David was nearing the end of his life and he decided to take a census of his army. We may think that this is no big deal, but it reveals that pride had crept into his heart. David may have wanted to see how big his army was so that he could boast in his achievements. However, God had already given strict instructions about the way to take a census (Exodus 30:11-16) and it appears that David did not follow these instructions.
The consequences for David and the people of Israel were a terrible plague. David admitted that he was wrong and pleaded for God’s mercy. The place where the angel of the LORD stopped the plague was at the threshing floor of Araunah the Jebusite.
2 Samuel 24:18-25
On that day Gad went to David and said to him, “Go up and build an altar to the Lord on the threshing floor of Araunah the Jebusite.” So David went up, as the Lord had commanded through Gad. When Araunah looked and saw the king and his officials coming toward him, he went out and bowed down before the king with his face to the ground.
Araunah said, “Why has my lord the king come to his servant?”
“To buy your threshing floor,” David answered, “so I can build an altar to the Lord, that the plague on the people may be stopped.”
Araunah said to David, “Let my lord the king take whatever he wishes and offer it up. Here are oxen for the burnt offering, and here are threshing sledges and ox yokes for the wood. Your Majesty, Araunah gives all this to the king.” Araunah also said to him, “May the Lord your God accept you.”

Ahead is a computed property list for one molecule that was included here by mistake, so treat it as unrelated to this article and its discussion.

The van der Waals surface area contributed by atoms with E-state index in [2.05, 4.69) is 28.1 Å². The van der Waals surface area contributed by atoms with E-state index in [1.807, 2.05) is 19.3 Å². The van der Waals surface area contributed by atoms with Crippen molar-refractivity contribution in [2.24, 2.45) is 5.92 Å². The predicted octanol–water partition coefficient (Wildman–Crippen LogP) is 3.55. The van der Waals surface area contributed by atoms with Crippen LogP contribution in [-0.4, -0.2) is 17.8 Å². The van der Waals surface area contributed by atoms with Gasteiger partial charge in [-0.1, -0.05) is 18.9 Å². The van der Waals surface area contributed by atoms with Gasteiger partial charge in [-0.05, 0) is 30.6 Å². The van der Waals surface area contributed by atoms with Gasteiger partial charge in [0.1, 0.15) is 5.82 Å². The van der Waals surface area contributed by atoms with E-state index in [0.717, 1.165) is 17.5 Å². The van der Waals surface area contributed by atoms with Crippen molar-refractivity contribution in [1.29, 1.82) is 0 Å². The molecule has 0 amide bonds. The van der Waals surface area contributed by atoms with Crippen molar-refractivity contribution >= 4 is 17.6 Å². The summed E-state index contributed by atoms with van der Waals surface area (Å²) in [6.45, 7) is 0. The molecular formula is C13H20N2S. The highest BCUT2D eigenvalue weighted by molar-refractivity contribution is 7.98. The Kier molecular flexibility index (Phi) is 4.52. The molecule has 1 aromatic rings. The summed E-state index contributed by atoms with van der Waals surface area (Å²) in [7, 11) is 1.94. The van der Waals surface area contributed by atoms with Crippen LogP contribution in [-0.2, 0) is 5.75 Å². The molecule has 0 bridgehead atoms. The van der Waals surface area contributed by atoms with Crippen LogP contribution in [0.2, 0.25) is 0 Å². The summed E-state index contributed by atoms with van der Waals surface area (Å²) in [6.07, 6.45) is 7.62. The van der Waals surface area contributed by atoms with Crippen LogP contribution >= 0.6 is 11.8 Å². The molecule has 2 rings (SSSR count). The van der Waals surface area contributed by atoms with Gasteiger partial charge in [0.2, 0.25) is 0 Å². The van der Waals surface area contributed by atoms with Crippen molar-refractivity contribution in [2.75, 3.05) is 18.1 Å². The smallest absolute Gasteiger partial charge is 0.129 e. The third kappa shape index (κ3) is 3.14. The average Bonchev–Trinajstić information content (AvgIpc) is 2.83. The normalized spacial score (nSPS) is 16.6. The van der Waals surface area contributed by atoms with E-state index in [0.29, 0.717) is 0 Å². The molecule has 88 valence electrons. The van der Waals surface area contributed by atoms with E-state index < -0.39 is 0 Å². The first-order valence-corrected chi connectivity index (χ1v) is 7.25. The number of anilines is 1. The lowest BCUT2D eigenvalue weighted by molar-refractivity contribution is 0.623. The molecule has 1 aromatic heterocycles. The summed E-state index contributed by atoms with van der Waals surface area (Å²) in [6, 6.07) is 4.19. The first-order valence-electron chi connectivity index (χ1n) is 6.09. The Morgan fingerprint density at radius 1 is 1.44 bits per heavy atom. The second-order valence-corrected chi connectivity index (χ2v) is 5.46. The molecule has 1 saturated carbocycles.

But the king replied to Araunah, “No, I insist on paying you for it. I will not sacrifice to the Lord my God burnt offerings that cost me nothing.”
So David bought the threshing floor and the oxen and paid fifty shekels of silver for them. David built an altar to the Lord there and sacrificed burnt offerings and fellowship offerings. Then the Lord answered his prayer in behalf of the land, and the plague on Israel was stopped.
David wants to thank God for his mercy in stopping the plague. Araunah, probably terrified of the plague and overawed by the king, tries to persuade David to take the land for free. But David insists on paying the full price for the land.
David’s words ‘I will not sacrifice to the Lord my God burnt offerings that cost me nothing’ are a challenge to us when we think about our response to God’s mercy. We cannot earn God’s mercy and we don’t deserve it. But now that we have been forgiven, how do we respond to God?
When we gather together on a Sunday, do we turn up at the last minute and go through the motions of singing familiar songs or do we come prepared to listen to God, and to serve others?
When we go to work, do we do the absolute minimum and moan about our boss or do we do everything to the best of our ability, even when nobody is looking?
The story of David: Part 11 Read 2 Samuel chapters 20 to 24.